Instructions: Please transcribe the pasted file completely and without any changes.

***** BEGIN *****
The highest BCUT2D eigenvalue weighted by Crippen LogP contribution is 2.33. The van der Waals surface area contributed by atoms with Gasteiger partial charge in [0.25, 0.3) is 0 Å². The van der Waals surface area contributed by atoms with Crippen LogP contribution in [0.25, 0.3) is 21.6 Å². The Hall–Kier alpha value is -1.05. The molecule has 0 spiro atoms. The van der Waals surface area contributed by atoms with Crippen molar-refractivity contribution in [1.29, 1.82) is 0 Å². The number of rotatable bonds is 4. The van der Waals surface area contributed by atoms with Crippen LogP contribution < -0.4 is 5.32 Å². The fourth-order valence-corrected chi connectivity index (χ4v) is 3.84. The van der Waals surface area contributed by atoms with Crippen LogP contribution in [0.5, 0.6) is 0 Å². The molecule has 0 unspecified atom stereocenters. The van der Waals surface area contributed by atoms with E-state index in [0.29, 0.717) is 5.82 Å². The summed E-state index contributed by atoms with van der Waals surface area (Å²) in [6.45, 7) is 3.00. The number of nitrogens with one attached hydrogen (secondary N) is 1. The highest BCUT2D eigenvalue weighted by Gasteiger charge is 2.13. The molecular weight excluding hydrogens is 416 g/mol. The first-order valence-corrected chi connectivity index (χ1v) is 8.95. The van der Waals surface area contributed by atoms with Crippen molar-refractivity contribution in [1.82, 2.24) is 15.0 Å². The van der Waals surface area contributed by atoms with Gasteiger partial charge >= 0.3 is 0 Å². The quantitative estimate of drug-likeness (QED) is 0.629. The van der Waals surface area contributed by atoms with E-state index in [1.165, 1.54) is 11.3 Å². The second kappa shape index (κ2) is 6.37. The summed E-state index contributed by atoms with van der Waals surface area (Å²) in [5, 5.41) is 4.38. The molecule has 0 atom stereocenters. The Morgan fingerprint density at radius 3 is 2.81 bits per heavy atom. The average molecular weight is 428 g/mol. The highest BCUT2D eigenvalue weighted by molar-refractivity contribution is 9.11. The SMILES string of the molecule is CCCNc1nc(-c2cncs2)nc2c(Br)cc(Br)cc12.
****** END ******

The highest BCUT2D eigenvalue weighted by Crippen LogP contribution is 2.33. The van der Waals surface area contributed by atoms with Gasteiger partial charge in [0.25, 0.3) is 0 Å². The van der Waals surface area contributed by atoms with Crippen LogP contribution in [0.25, 0.3) is 21.6 Å². The Hall–Kier alpha value is -1.05. The molecule has 0 spiro atoms. The van der Waals surface area contributed by atoms with Crippen molar-refractivity contribution in [1.29, 1.82) is 0 Å². The number of rotatable bonds is 4. The van der Waals surface area contributed by atoms with Crippen LogP contribution < -0.4 is 5.32 Å². The fourth-order valence-corrected chi connectivity index (χ4v) is 3.84. The van der Waals surface area contributed by atoms with Crippen LogP contribution in [0.5, 0.6) is 0 Å². The molecule has 0 unspecified atom stereocenters. The van der Waals surface area contributed by atoms with E-state index in [0.29, 0.717) is 5.82 Å². The summed E-state index contributed by atoms with van der Waals surface area (Å²) in [6.45, 7) is 3.00. The number of nitrogens with one attached hydrogen (secondary N) is 1. The highest BCUT2D eigenvalue weighted by Gasteiger charge is 2.13. The molecular weight excluding hydrogens is 416 g/mol. The first-order valence-corrected chi connectivity index (χ1v) is 8.95. The van der Waals surface area contributed by atoms with Crippen molar-refractivity contribution in [1.82, 2.24) is 15.0 Å². The van der Waals surface area contributed by atoms with Gasteiger partial charge >= 0.3 is 0 Å². The quantitative estimate of drug-likeness (QED) is 0.629. The van der Waals surface area contributed by atoms with E-state index in [1.165, 1.54) is 11.3 Å². The second kappa shape index (κ2) is 6.37. The summed E-state index contributed by atoms with van der Waals surface area (Å²) in [5, 5.41) is 4.38. The molecule has 0 atom stereocenters. The Morgan fingerprint density at radius 3 is 2.81 bits per heavy atom. The average molecular weight is 428 g/mol. The highest BCUT2D eigenvalue weighted by molar-refractivity contribution is 9.11. The SMILES string of the molecule is CCCNc1nc(-c2cncs2)nc2c(Br)cc(Br)cc12.